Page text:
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There are two types of input data required for travel demand modeling:
- Socioeconomic data.
- Transportation network data
Since these input data are the basic building blocks along with the travel demand models to forecast travel in a region, the success or failure of the modeling process rest largely on the quality of the input data. Therefore, the checking of input data is extremely important.
Socioeconomic data includes population, households classified by variables such as number of persons, number of workers, income level, and / or auto ownership, school enrollment, and employment data classified by industry type such as retail, manufacturing, service, etc.
This starts with a simple inspection of the data through the use of thematic mapping. It is usually recommended that checks be performed at the TAZ, district, and regional level. Basic checks include mapping and review of population, households, average household size, proportions of households by income level or auto ownership, employment, and employment by category. Various ratios should also be created and reviewed including persons per household, vehicles per household, workers per household, vehicles per worker, population/employment, and income ratios (zonal average income/regional average income). Anomalies, such as zero population and non-zero households, or very low or non-existent employment in a TAZ surrounded by employment, should be checked. For forecast data, trends in the data and derived statistical measures over time for the region should be reviewed to identify any unusual or extreme changes, and corrections should be made where necessary.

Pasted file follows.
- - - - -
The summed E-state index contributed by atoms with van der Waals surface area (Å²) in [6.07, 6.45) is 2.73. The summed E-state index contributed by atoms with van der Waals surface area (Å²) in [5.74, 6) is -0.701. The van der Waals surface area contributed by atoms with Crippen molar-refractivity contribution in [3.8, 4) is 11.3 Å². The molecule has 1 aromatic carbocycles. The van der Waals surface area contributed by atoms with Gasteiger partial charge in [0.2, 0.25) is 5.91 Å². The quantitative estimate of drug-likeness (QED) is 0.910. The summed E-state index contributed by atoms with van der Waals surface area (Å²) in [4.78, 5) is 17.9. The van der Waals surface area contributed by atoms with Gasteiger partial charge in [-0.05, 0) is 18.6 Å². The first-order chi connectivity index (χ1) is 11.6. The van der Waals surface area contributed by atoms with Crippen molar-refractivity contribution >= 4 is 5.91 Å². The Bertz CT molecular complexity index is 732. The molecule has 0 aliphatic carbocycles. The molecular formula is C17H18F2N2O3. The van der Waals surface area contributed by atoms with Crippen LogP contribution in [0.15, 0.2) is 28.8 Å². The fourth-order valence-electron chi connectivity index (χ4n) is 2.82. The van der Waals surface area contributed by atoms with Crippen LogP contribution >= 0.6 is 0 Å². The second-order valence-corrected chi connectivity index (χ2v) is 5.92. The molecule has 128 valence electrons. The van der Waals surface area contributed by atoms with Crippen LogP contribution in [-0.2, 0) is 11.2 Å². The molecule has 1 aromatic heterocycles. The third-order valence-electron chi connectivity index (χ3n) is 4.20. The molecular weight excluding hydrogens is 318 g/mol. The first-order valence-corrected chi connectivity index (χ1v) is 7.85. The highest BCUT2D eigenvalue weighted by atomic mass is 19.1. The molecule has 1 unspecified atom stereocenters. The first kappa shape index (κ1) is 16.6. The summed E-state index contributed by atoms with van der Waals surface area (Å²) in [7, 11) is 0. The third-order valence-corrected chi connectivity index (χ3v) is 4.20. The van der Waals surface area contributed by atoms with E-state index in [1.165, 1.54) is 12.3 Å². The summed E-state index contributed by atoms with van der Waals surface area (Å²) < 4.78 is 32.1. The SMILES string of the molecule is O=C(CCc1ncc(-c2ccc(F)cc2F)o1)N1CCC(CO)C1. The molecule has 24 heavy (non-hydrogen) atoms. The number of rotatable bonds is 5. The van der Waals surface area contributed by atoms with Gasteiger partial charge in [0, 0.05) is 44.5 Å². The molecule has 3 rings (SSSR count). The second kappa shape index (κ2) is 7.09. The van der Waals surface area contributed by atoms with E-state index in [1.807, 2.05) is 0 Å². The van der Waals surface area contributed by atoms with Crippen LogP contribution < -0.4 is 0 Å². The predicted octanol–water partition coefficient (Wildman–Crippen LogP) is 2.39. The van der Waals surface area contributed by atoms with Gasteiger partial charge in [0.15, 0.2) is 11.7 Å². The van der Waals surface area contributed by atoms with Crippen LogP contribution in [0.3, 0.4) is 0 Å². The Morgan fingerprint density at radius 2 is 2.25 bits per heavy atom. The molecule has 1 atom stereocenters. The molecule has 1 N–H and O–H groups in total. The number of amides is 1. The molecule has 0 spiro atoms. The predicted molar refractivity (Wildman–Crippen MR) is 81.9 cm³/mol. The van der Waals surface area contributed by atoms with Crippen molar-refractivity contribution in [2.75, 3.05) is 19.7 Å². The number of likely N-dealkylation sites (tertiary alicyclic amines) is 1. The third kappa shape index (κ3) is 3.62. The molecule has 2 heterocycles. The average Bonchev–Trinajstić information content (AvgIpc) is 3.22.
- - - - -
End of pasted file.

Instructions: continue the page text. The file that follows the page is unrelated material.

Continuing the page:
The main sources of socioeconomic data are Census data, American Community Survey (ACS) data, Quarterly Census of Employment and Wages (QCEW) data, and market research listings, such as InfoUSA or Dun & Bradstreet.
Transportation Network Data
Transportation network data represent highway, transit, and other non-motorized mode networks and their attributes.
For the first level of validation testing, color coded plots of the following network attributes should be produced and reviewed:
- Facility type,
- Functional class,
- Number of lanes,
- Posted speed,
- Area type,
- Capacity, and
- Direction of flow.
Other important checks include network connectivity and path testing. This process will identify dangling links, disconnected link segments, incorrectly coded one-way links or ramps, and disconnected nodes. Highway and transit network paths (or skims) are useful for creating time contours between locations of interest. Contour maps can be analyzed to ensure that all centroids with particularly long or short travel times as compared to surrounding centroids are properly connected to the line layer and that all surrounding links are properly coded.
The main sources of transportation network data are Census Bureau Topologically Integrated Geographic Encoding and Referencing (TIGER) files, Regional or local GIS/planning agencies, or commercial distributors. Link and corridor specific traffic speeds by time of day can also be purchased from commercial vendors. The data are collected from cell phone or GPS data from travelers. Some vendors also provide district-to-district level interchange travel times that can be used to verify network speeds and skimming procedures (see, for example, An Exploration of ‘Big Data’ Sources To Inform Best Practice Travel Time Studies - Lessons Learned From Metro Vancouver).